…we're keeping our name but expanding our offerings!
1. Starting from scratch: Tell us all about you. What do you want us to know?
Here’s my bio and I think it pretty much says it all: Rick R. Reed is all about exploring the romantic entanglements of gay men in contemporary, realistic settings. While his stories often contain elements of suspense, mystery and the paranormal, his focus ultimately returns to the power of love. He is the author of dozens of published novels, novellas, and short stories. He is a three-time EPIC eBook Award winner (for Caregiver, Orientation and The Blue Moon Cafe). Raining Men and Caregiver have both won the Rainbow Award for gay fiction. Lambda Literary Review has called him, “a writer that doesn’t disappoint.” Rick lives in Seattle with his husband and a very spoiled Boston terrier. He is forever “at work on another novel.”
2. 10 Questions about books:
How did you get interested in gay romance?
Well, as a gay man, I’m interested not only in telling good gay love stories, but also deeply invested in making them happen in my own life. As someone who has kissed more than a few gay frogs and who was a slow-learner when it came to what works and what doesn’t in the real-life m/m romance department, I like to think I have something compelling and, hopefully, touching to say. One of my greatest compliments I get consistently from readers is that I write about real gay men and their lives.
Best book you’ve read in the last 3 months?
The Days of Anna Madrigal by Armistead Maupin. I have been reading Maupin’s Tales of the City books since I was in my twenties and I have grown and aged right along with his characters, so much so that they hardly seem like literary creations, but old friends. The Days of Anna Madrigal contains what’s best about all the books—a deep and real connection to the characters. You care so much about them you laugh, cry, despair, and rejoice right along with them.
Best book you’ve written in the last 3 years?
That would have to be Raining Men. It’s a spinoff from my chubby chaser love story, Chaser, but I think it has a lot more depth than the book that spawned it. I think it’s the best because I managed to write about a man who was, in the beginning, a despicable and vain sex addict who didn’t think twice about betraying his friends, and then took him on a journey to discover his true self-worth. Most people who have read both books have said to me that they were amazed that I took a character they hated so much in Chaser and redeemed him, making him into not only someone they understood, but came to root for and love.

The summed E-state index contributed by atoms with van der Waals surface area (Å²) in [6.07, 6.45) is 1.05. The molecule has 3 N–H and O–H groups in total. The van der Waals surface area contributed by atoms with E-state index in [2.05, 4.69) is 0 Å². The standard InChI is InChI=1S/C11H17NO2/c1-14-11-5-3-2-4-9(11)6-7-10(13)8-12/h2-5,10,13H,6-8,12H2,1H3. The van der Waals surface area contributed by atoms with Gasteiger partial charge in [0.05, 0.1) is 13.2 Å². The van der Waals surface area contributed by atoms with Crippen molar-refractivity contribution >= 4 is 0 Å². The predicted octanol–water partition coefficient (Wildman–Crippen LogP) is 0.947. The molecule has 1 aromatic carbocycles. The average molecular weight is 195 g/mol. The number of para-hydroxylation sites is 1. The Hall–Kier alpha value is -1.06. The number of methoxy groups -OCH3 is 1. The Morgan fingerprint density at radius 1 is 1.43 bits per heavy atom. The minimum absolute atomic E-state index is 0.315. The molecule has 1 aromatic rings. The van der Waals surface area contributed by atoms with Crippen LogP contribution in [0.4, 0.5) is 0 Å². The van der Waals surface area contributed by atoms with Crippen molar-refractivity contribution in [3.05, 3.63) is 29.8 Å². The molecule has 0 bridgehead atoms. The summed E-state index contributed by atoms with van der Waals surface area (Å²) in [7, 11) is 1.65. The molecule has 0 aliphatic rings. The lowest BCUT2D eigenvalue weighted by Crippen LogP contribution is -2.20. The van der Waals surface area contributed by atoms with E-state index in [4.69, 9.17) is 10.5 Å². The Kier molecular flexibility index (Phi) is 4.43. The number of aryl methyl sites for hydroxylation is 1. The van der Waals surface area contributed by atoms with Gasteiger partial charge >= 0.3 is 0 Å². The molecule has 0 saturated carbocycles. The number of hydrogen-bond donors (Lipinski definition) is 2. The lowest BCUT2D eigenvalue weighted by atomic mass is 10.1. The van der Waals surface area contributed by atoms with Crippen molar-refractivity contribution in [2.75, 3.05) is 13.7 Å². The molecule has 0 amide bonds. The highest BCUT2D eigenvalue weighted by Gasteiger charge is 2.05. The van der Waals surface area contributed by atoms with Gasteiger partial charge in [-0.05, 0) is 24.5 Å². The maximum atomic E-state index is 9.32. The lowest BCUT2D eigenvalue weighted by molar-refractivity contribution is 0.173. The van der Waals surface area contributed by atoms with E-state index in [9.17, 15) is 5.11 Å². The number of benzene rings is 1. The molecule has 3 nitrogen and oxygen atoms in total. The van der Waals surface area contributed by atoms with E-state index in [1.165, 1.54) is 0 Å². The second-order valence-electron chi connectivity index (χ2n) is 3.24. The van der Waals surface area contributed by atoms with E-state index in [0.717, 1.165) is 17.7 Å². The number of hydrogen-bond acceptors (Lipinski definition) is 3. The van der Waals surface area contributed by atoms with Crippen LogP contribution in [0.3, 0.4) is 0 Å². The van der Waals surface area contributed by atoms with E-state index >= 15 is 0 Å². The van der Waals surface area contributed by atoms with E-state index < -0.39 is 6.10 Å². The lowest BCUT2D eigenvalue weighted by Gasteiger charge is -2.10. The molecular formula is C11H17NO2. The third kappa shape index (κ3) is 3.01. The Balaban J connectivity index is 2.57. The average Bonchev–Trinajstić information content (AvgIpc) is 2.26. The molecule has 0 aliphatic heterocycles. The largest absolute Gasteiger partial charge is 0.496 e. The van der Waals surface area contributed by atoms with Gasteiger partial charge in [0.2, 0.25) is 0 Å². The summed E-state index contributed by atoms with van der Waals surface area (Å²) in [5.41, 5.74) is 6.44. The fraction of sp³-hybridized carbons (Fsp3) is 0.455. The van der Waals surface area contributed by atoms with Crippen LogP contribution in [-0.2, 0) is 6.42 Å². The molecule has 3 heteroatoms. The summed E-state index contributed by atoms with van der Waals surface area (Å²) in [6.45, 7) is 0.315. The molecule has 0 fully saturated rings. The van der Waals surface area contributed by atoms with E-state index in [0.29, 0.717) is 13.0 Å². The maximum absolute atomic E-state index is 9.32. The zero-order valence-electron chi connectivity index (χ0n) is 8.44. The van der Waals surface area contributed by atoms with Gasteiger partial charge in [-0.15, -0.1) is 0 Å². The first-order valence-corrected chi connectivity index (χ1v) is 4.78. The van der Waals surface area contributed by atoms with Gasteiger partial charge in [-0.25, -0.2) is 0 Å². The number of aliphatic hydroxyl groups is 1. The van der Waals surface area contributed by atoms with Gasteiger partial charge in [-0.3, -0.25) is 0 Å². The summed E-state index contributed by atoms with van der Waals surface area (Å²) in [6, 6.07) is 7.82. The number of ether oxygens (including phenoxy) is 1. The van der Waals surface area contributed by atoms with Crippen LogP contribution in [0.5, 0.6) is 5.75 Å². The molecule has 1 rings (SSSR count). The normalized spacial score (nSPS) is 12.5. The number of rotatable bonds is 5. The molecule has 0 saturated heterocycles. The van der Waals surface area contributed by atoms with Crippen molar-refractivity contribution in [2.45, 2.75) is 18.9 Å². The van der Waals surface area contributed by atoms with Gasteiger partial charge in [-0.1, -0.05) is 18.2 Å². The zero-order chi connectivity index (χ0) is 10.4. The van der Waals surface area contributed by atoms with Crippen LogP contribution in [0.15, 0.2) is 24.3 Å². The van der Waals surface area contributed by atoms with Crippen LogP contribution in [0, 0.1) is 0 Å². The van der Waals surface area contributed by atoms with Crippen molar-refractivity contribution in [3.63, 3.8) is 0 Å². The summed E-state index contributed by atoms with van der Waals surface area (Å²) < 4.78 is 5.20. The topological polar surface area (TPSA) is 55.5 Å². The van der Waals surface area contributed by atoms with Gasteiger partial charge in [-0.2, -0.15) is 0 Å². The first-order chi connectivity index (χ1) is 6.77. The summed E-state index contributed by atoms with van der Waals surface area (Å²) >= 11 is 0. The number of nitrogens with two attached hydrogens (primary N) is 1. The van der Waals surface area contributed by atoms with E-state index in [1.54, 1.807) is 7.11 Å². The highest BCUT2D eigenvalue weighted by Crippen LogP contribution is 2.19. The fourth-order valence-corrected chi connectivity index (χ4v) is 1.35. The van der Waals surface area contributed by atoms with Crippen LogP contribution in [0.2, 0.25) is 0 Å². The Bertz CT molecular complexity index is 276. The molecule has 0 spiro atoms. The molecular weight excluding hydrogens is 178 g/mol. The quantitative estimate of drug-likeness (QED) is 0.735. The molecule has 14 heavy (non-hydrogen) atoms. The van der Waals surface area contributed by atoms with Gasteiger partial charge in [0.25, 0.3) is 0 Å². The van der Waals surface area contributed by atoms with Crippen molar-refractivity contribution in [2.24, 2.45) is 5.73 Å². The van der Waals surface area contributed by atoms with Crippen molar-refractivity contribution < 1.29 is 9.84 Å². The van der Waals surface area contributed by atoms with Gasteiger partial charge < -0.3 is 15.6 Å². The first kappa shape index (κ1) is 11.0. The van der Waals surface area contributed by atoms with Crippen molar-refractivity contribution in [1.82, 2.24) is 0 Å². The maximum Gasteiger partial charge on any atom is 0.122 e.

What book would you recommend to someone who’s never read your work?
Dinner at Home because it combines so many of my passions: an opposites-attract love story with a happy ending, food and recipes, the difficulty and reward of family—whatever your definition of that particular grouping might be.
What book would you recommend to someone who’s never read gay romance?
Of my own work or someone else’s? If my own, I would say Legally Wed, because it’s a touching mix of humor, pathos, and yearning and has a mix of characters I think many people might identify with. It also explores the very real and timely theme of marriage equality, showing what’s at the heart of it: finding true love. If I were to recommend one written by someone else, I guess I would pick the first “gay” book I ever read—The Front Runner by Patricia Nell Warren. I read it when I was a teenager (and kept it hidden between my mattress and box springs so my parents wouldn’t see it) and it showed me how profoundly two men could love one another.
Your favorite character you’ve written?
Bobby from Raining Men. Although he is definitely not the most likable (especially in Chaser, where’s he absolutely hateful), he’s the character that struggles the most to find happiness, redemption, and peace. It’s a long journey and I am proud of the way he at long last figures out that the only way he’ll ever find true love is loving and understanding himself first. He’s my character that’s fallen the farthest, so his journey back up, to light and love, is the most satisfying.
Your favorite character someone else has written?